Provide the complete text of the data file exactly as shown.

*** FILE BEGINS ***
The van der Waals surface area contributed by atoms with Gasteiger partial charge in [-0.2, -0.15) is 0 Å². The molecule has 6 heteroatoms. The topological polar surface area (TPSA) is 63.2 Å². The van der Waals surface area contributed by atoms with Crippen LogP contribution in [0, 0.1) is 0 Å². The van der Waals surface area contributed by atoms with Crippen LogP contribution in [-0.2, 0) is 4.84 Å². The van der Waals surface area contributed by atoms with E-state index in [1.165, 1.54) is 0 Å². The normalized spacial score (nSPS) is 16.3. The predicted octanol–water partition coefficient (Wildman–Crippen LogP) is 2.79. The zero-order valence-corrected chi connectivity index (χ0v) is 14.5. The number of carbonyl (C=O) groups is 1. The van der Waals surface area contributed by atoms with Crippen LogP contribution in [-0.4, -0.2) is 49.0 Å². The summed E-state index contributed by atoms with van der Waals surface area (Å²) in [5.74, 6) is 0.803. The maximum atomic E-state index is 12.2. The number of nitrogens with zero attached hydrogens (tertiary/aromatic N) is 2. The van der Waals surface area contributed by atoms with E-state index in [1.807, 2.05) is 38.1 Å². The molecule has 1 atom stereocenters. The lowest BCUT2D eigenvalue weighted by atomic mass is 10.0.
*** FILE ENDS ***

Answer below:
The van der Waals surface area contributed by atoms with Gasteiger partial charge in [-0.2, -0.15) is 0 Å². The molecule has 6 heteroatoms. The topological polar surface area (TPSA) is 63.2 Å². The van der Waals surface area contributed by atoms with Crippen LogP contribution in [0, 0.1) is 0 Å². The van der Waals surface area contributed by atoms with Crippen LogP contribution in [-0.2, 0) is 4.84 Å². The van der Waals surface area contributed by atoms with E-state index in [1.165, 1.54) is 0 Å². The normalized spacial score (nSPS) is 16.3. The predicted octanol–water partition coefficient (Wildman–Crippen LogP) is 2.79. The zero-order valence-corrected chi connectivity index (χ0v) is 14.5. The number of carbonyl (C=O) groups is 1. The van der Waals surface area contributed by atoms with Crippen LogP contribution in [-0.4, -0.2) is 49.0 Å². The summed E-state index contributed by atoms with van der Waals surface area (Å²) in [5.74, 6) is 0.803. The maximum atomic E-state index is 12.2. The number of nitrogens with zero attached hydrogens (tertiary/aromatic N) is 2. The van der Waals surface area contributed by atoms with E-state index in [1.807, 2.05) is 38.1 Å². The molecule has 1 atom stereocenters. The lowest BCUT2D eigenvalue weighted by atomic mass is 10.0.